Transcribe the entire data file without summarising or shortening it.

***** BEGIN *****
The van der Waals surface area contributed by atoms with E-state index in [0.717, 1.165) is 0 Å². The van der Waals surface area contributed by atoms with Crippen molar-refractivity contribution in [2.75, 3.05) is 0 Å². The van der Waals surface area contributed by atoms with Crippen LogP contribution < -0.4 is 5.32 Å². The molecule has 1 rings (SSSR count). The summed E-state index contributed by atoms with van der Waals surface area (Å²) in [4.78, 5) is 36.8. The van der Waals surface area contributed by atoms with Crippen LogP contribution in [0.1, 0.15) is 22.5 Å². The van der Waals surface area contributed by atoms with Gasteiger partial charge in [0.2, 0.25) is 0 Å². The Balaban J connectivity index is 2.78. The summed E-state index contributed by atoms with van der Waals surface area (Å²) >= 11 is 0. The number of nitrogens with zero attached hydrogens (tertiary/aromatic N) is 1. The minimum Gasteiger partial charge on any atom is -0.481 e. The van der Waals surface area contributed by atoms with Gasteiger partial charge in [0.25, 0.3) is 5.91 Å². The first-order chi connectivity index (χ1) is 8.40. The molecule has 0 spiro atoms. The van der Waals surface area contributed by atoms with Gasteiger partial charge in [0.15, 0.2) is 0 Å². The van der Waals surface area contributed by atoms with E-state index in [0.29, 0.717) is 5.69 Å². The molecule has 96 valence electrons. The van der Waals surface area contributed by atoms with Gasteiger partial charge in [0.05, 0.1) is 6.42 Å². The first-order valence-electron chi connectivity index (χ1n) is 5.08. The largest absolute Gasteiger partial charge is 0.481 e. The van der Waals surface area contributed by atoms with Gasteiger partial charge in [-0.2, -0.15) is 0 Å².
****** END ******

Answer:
The van der Waals surface area contributed by atoms with E-state index in [0.717, 1.165) is 0 Å². The van der Waals surface area contributed by atoms with Crippen molar-refractivity contribution in [2.75, 3.05) is 0 Å². The van der Waals surface area contributed by atoms with Crippen LogP contribution < -0.4 is 5.32 Å². The molecule has 1 rings (SSSR count). The summed E-state index contributed by atoms with van der Waals surface area (Å²) in [4.78, 5) is 36.8. The van der Waals surface area contributed by atoms with Crippen LogP contribution in [0.1, 0.15) is 22.5 Å². The van der Waals surface area contributed by atoms with Gasteiger partial charge in [0.2, 0.25) is 0 Å². The Balaban J connectivity index is 2.78. The summed E-state index contributed by atoms with van der Waals surface area (Å²) >= 11 is 0. The number of nitrogens with zero attached hydrogens (tertiary/aromatic N) is 1. The minimum Gasteiger partial charge on any atom is -0.481 e. The van der Waals surface area contributed by atoms with Gasteiger partial charge in [0.25, 0.3) is 5.91 Å². The first-order chi connectivity index (χ1) is 8.40. The molecule has 0 spiro atoms. The van der Waals surface area contributed by atoms with Gasteiger partial charge in [0.15, 0.2) is 0 Å². The van der Waals surface area contributed by atoms with E-state index in [0.29, 0.717) is 5.69 Å². The molecule has 96 valence electrons. The van der Waals surface area contributed by atoms with Gasteiger partial charge in [0.05, 0.1) is 6.42 Å². The first-order valence-electron chi connectivity index (χ1n) is 5.08. The largest absolute Gasteiger partial charge is 0.481 e. The van der Waals surface area contributed by atoms with Gasteiger partial charge in [-0.2, -0.15) is 0 Å².